He speaks out strongly for the importance of Scripture.

President Reagan declared 1983 the Year of the Bible during his address at the National Prayer Breakfast in Washington, D.C., on February 3. Three days earlier, he addressed a session of the National Religious Broadcasters convention on the theme of the Bible. His 21-minute speech was interrupted by applause 15 times. Here are excerpts:

In a time when recession has gripped our land, your industry, religious broadcasting, has enjoyed phenomenal growth. Now, there may be some who are frightened by your success, but I’m not one of them. As far as I’m concerned, the growth of religious broadcasting is one of the most heartening signs in America today.

When we realize that every penny of that growth is being funded voluntarily by citizens of every stripe, we see an important truth. It’s something that I have been speaking of for quite some time—that the American people are hungry for your message because they are hungry for a spiritual revival in this country. When Americans reach out for values of faith, family, and caring for the needy, they’re saying, “We want the Word of God. We want to face the future with the Bible.”

Facing the future with the Bible—that’s a perfect theme for your convention. You might be happy to hear that I have some “good news” of my own. Thursday morning, at the National Prayer Breakfast, I will sign a proclamation making 1983 the Year of the Bible.

We’re blessed to have its words of strength, comfort and truth. I’m accused of being simplistic at times with some of the problems that confront us. I’ve often wondered; within the covers of that single Book are all the answers to all the problems that face us today if we’d only look there. “The grass withereth, the flower fadeth: but the word of our God shall stand forever.” I hope Americans will read and study the Bible in 1983. It’s my firm belief that the enduring values, as I say, presented in its pages have a great meaning for each of us and for our nation. The Bible can touch our hearts, order our minds, refresh our souls.

Now, I realize it’s fashionable, in some circles, to believe that no one in government should order or encourage others to read the Bible. Encourage—I shouldn’t have said order. We’re told that will violate the constitutional separation of church and state established by the founding fathers in the First Amendment.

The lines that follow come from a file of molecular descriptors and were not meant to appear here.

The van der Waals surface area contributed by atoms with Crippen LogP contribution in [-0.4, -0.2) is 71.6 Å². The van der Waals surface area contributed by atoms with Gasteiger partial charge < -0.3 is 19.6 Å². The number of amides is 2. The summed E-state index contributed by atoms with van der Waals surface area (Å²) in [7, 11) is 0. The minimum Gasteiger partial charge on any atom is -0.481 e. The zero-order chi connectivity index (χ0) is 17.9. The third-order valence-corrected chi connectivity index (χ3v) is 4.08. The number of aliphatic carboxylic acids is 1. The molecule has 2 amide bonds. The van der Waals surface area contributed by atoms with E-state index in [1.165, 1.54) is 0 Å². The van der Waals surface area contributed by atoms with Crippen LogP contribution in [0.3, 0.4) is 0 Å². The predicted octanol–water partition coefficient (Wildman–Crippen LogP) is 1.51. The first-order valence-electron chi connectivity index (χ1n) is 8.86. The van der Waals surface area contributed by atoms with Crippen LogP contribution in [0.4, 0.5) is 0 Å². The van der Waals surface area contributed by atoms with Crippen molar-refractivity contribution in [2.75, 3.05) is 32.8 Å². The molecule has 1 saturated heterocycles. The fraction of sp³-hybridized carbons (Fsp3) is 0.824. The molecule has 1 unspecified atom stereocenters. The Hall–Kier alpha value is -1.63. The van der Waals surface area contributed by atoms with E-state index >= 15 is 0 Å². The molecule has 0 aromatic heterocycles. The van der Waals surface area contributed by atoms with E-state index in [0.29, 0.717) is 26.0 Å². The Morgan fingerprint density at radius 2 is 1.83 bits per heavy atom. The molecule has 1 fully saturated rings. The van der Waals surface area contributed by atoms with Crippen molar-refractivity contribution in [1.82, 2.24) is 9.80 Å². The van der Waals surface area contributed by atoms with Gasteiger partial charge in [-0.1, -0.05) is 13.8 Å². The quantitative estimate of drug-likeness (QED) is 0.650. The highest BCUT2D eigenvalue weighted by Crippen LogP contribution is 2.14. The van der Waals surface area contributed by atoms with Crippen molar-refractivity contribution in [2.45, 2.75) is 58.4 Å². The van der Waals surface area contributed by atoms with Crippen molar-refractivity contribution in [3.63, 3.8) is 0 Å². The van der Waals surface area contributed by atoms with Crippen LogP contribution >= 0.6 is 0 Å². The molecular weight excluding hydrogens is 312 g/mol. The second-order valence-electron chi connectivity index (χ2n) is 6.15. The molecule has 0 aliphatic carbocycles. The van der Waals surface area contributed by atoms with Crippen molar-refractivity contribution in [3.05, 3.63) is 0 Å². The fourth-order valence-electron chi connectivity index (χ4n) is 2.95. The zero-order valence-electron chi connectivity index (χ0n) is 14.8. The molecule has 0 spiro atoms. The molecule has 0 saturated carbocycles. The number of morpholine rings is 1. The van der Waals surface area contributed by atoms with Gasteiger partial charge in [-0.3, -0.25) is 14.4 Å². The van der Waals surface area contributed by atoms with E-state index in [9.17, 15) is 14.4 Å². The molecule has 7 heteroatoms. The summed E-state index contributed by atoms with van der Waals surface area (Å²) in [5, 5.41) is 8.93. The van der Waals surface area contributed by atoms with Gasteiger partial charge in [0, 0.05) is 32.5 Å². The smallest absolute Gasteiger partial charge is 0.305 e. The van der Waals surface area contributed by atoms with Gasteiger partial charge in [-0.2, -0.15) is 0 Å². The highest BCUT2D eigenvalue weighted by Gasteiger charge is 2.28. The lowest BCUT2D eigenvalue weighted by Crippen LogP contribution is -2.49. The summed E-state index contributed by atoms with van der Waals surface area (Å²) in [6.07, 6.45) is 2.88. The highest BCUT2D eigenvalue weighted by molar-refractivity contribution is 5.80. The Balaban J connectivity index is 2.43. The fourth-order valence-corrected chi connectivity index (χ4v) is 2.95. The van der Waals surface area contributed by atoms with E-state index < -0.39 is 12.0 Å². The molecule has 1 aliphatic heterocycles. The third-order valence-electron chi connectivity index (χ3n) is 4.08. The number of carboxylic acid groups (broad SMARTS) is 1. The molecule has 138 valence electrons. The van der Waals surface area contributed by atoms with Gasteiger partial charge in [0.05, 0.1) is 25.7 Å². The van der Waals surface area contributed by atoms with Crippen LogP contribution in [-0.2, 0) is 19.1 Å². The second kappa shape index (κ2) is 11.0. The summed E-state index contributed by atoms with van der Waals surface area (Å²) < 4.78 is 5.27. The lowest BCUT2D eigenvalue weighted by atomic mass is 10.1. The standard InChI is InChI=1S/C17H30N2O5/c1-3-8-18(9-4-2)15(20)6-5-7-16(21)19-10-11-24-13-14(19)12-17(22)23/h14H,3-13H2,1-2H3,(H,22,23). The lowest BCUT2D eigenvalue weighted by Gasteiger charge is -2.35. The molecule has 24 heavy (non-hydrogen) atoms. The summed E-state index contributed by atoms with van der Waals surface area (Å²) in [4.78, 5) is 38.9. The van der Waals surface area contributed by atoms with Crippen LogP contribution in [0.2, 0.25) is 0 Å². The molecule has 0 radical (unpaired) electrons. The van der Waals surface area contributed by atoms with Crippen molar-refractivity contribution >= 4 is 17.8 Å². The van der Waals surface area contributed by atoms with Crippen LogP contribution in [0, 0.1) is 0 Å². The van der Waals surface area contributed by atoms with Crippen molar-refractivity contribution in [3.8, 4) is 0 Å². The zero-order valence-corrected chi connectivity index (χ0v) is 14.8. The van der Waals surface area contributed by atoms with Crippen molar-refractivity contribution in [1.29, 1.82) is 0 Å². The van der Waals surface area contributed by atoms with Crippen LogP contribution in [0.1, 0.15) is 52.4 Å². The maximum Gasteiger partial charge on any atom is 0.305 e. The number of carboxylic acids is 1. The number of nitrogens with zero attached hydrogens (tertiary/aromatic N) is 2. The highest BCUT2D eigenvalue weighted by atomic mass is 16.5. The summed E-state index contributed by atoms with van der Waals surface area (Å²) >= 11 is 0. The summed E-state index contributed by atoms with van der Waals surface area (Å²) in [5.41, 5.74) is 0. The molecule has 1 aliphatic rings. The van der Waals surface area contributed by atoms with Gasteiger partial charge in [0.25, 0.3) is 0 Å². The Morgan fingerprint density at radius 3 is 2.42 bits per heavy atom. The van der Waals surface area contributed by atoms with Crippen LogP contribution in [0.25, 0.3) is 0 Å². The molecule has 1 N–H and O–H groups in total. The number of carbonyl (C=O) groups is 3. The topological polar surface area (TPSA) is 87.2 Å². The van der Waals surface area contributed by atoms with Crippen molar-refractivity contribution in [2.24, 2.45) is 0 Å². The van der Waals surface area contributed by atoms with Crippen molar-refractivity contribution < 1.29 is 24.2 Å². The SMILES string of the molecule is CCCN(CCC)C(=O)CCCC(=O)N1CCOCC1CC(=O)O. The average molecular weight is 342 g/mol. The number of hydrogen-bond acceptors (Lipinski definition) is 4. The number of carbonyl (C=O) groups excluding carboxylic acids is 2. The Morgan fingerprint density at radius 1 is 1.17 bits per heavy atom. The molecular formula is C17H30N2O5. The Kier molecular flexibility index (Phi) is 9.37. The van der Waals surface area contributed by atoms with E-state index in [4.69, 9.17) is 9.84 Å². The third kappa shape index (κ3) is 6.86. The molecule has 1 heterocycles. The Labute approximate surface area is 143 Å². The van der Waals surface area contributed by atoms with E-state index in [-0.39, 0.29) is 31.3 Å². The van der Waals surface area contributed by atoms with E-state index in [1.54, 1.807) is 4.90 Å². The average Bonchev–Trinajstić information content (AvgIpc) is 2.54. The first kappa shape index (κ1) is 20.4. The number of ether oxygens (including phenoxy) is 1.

Well, it might interest those critics to know that none other than the father of our country, George Washington, kissed the Bible at his inauguration. And he also said words to the effect that there could be no real morality in a society without religion.

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John Adams called it “the best book in the world.” And Ben Franklin said, “The longer I live, the more convincing proofs I see of this truth, that God governs in the affairs of men.… without His concurring aid, we shall succeed in this political building no better than the builders of Babel; we shall be divided by our little, partial, local interests, our projects will be confounded, and we ourselves shall become a reproach, a byword down to future ages.”

So, when I hear the First Amendment used as a reason to keep the traditional moral values away from policy making, I’m shocked. The First Amendment was not written to protect people and their laws from religious values. It was written to protect those values from government tyranny.

I’ve always believed that this blessed land was set apart in a special way, that some divine plan placed this great continent here between the two oceans to be found by people from every corner of the earth—people who had a special love for freedom and the courage to uproot themselves, leave their home-land and friends to come to a strange land and, when coming here, they created something new in all the history of mankind: a country where man is not beholden to government, government is beholden to man.

I happen to believe that one way to promote, indeed to preserve, those traditional values we share is by permitting our children to begin their days the same way the members of the United States Congress do—with prayer. The public expression of our faith in God through prayer is fundamental—as a part of our American heritage and a privilege which should not be excluded from our schools.

No one must be forced or pressured to take part in any religious exercise. But neither should the freest country on earth ever have permitted God to be expelled from the classroom. When the Supreme Court ruled that school prayer was unconstitutional almost 21 years ago, I believe it ruled wrong. And when a lower court recently stopped Lubbock, Texas, high school students from even holding voluntary prayer meetings on the campus before or after class, it ruled wrong, too.

Our only hope for tomorrow is in the faces of our children. And we know Jesus said, “Suffer the little children to come unto me, and forbid them not: for of such is the kingdom of God.” Last year, we tried to pass an amendment that would allow communities to determine for themselves whether voluntary prayer should be permitted in their public schools. And we failed. But I want you to know something: I am determined to bring that amendment back again, and again, and again, and again.